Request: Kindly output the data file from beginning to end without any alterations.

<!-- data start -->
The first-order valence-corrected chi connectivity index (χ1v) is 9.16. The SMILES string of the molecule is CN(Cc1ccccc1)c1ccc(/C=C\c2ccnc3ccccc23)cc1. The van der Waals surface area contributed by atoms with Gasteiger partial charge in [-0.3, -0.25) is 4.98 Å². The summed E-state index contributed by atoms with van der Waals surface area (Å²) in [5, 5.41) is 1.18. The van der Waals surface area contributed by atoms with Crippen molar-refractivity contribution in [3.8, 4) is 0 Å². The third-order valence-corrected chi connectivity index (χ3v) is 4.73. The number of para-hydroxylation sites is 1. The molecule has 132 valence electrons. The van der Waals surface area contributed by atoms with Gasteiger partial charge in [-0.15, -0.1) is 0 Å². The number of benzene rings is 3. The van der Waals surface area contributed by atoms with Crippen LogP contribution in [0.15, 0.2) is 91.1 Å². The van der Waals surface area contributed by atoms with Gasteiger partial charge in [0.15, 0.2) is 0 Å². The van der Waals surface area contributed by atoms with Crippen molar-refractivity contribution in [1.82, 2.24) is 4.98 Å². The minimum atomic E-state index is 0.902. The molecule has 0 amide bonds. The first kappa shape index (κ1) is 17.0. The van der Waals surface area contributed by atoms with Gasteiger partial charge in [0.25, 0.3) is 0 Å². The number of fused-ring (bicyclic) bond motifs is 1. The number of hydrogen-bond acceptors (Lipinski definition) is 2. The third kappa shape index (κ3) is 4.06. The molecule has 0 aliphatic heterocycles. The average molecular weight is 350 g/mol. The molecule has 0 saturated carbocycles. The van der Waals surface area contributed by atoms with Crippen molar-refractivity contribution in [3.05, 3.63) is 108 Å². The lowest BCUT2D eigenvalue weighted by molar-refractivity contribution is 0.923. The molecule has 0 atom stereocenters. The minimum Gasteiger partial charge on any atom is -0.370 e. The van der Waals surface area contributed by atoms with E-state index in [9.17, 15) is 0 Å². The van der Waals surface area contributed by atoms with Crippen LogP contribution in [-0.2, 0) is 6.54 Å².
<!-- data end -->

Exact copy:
The first-order valence-corrected chi connectivity index (χ1v) is 9.16. The SMILES string of the molecule is CN(Cc1ccccc1)c1ccc(/C=C\c2ccnc3ccccc23)cc1. The van der Waals surface area contributed by atoms with Gasteiger partial charge in [-0.3, -0.25) is 4.98 Å². The summed E-state index contributed by atoms with van der Waals surface area (Å²) in [5, 5.41) is 1.18. The van der Waals surface area contributed by atoms with Crippen molar-refractivity contribution in [3.8, 4) is 0 Å². The third-order valence-corrected chi connectivity index (χ3v) is 4.73. The number of para-hydroxylation sites is 1. The molecule has 132 valence electrons. The van der Waals surface area contributed by atoms with Gasteiger partial charge in [-0.15, -0.1) is 0 Å². The number of benzene rings is 3. The van der Waals surface area contributed by atoms with Crippen LogP contribution in [0.15, 0.2) is 91.1 Å². The van der Waals surface area contributed by atoms with Gasteiger partial charge in [0.15, 0.2) is 0 Å². The van der Waals surface area contributed by atoms with Crippen molar-refractivity contribution in [1.82, 2.24) is 4.98 Å². The minimum atomic E-state index is 0.902. The molecule has 0 amide bonds. The first kappa shape index (κ1) is 17.0. The van der Waals surface area contributed by atoms with Gasteiger partial charge in [0.25, 0.3) is 0 Å². The number of fused-ring (bicyclic) bond motifs is 1. The number of hydrogen-bond acceptors (Lipinski definition) is 2. The third kappa shape index (κ3) is 4.06. The molecule has 0 aliphatic heterocycles. The average molecular weight is 350 g/mol. The molecule has 0 saturated carbocycles. The van der Waals surface area contributed by atoms with Crippen molar-refractivity contribution in [3.05, 3.63) is 108 Å². The lowest BCUT2D eigenvalue weighted by molar-refractivity contribution is 0.923. The molecule has 0 atom stereocenters. The minimum Gasteiger partial charge on any atom is -0.370 e. The van der Waals surface area contributed by atoms with E-state index in [9.17, 15) is 0 Å². The van der Waals surface area contributed by atoms with Crippen LogP contribution in [-0.2, 0) is 6.54 Å².